From CBP/Customs and Border Protection website (click here)

Container was examined by Customs and Border Protection (CBP) and being charged a fee by the Centralized Examination Station (CES).  

19 USC 1467, CBP has a right to examine any shipment imported into the United States and it is important to know that you, the importer, must bear the
cost of such cargo exams.
Per the CBP regulations, it is the responsibility of the importer to make the goods available for examination-- "The importer shall bear
any expense involved in preparing the merchandise for CBP examination and in the closing of packages
" (19 CFR 151.6).  Household effects are not exempt.  No
distinction is made between commercial and personal shipments. In the course of normal operations, CBP does not charge for cargo examinations. However,
there may still be costs involved for the importer. For example, if your shipment is selected for examination, it will generally be moved to a Centralized Examination
Station (CES) for the CBP exam to take place. A CES is a privately operated facility, not in the charge of a CBP Officer, at which merchandise is made available to
CBP officers for physical examination. The CES facility will unload (devan) your shipment from its shipping container and will reload it after the exam. The CES will
bill you for their services. There are also costs associated with moving the cargo to and from the exam site and with storage. Rates will vary across the country and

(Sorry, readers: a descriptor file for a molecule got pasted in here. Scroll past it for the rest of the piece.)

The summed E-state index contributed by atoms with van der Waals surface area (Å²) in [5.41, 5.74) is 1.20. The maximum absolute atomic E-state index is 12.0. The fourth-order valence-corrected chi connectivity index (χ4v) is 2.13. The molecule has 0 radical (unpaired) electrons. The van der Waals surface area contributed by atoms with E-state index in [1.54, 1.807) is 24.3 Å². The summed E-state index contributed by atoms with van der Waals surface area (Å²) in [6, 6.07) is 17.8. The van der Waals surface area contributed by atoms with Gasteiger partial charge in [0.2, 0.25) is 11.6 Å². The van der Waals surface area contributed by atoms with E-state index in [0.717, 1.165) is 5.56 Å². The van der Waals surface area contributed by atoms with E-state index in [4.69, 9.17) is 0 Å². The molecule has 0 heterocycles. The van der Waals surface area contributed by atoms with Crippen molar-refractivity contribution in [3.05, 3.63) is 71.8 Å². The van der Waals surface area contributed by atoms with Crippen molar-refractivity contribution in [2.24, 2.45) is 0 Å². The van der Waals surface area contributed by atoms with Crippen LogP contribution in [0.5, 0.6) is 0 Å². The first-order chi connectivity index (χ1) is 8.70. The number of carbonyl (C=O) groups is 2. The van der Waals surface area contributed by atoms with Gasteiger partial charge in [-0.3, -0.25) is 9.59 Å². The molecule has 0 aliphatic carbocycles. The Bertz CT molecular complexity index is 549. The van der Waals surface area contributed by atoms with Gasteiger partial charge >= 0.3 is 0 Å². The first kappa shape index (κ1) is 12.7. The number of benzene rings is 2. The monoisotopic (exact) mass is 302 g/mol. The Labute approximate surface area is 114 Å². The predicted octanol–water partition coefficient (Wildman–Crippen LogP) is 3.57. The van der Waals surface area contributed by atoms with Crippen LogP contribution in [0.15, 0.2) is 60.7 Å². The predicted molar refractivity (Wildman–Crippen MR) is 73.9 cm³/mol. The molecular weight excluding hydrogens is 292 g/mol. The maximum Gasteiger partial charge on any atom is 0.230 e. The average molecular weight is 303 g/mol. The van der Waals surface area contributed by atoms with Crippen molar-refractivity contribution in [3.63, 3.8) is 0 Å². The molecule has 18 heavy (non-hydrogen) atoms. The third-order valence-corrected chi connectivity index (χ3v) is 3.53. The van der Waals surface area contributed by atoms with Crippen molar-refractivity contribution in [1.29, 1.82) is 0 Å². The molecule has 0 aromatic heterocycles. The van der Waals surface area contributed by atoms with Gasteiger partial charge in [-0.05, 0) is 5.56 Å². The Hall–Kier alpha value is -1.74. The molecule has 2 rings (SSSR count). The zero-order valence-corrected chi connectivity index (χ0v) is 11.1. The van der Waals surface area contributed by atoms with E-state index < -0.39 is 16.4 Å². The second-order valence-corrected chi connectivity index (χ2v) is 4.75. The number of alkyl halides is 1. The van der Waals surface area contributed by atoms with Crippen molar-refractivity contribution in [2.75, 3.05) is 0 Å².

a complete devanning may cost several hundred dollars. The CES concept fulfills the needs of both CBP and the importer by providing an efficient means to
conduct exams in a timely manner. CESs are discussed in part 118 of the Code of Federal Regulations and are available for viewing by clicking here.
Exams are more common occurrences (ESPECIALLY SINCE AFTER 9 11 2001):
US Customs & other Government Agency has rights to Examine your shipment(s) ANYTIME ANYWHERE.  Even if you have received US Customs Release
documents (Form 7501, Form 3641 & DO)

VACIS exam (Vehicle and Cargo Inspection Systems Exam) / X-Ray Exam:
Using a gamma ray imaging system to examine the container’s, contents without breaking the seal.  VACIS exams/X-ray exam are  usually done either at the pier
(ship-side) or at another location in the port complex.  This could take average 24 hrs to 72 hrs
.   a. Per pallet average cost $25 + if any Transporting/Trucking it to VACIS exams/X-ray exam + if any other Government fees,
.   b. For 20 feet container average cost $150 - $250 + if any Transporting/Trucking it to VACIS exams/X-ray exam + if any other Government fees  
.   c. For 40 & up feet container average cost $200 - $350 + if any Transporting/Trucking it to VACIS exams/X-ray exam + if any other Government fees

Tailgate exam/Backdoor Exams:
Customs or another government agency opens the back of the container and looks in without handling the cargo.  These exams are looking for anything suspicious
that may necessitate an intensive exam. Average cost is $100 and up + if any Transporting/Trucking it to Exam site + if any other Government fees, this could take 2-
7 days.

CET Exam (Contraband Enforcement Team) / Intensive exam / A-TCET Exam (Anti Terrorism Contraband Enforcement Team):
Physical examination of any import entering the territory of the US.  Should importer become subject to a CET Exam/Intensive Exam/A-TCET you can expect that it will
be transported to a Customs Examination Station (CES) and undergo an actual hands on physical inspection & x-rays. It may requires complete unloading and
staging of the shipment for piece by piece examination of the cargo. CBP is looking for illegal cargo, smuggling, weapons of mass destruction, & other contraband.  
Many times narcotics dogs and X-ray machines are implemented in searching for items that are not allowed into the US. i.e., drugs, weapons, other suspicion & Etc.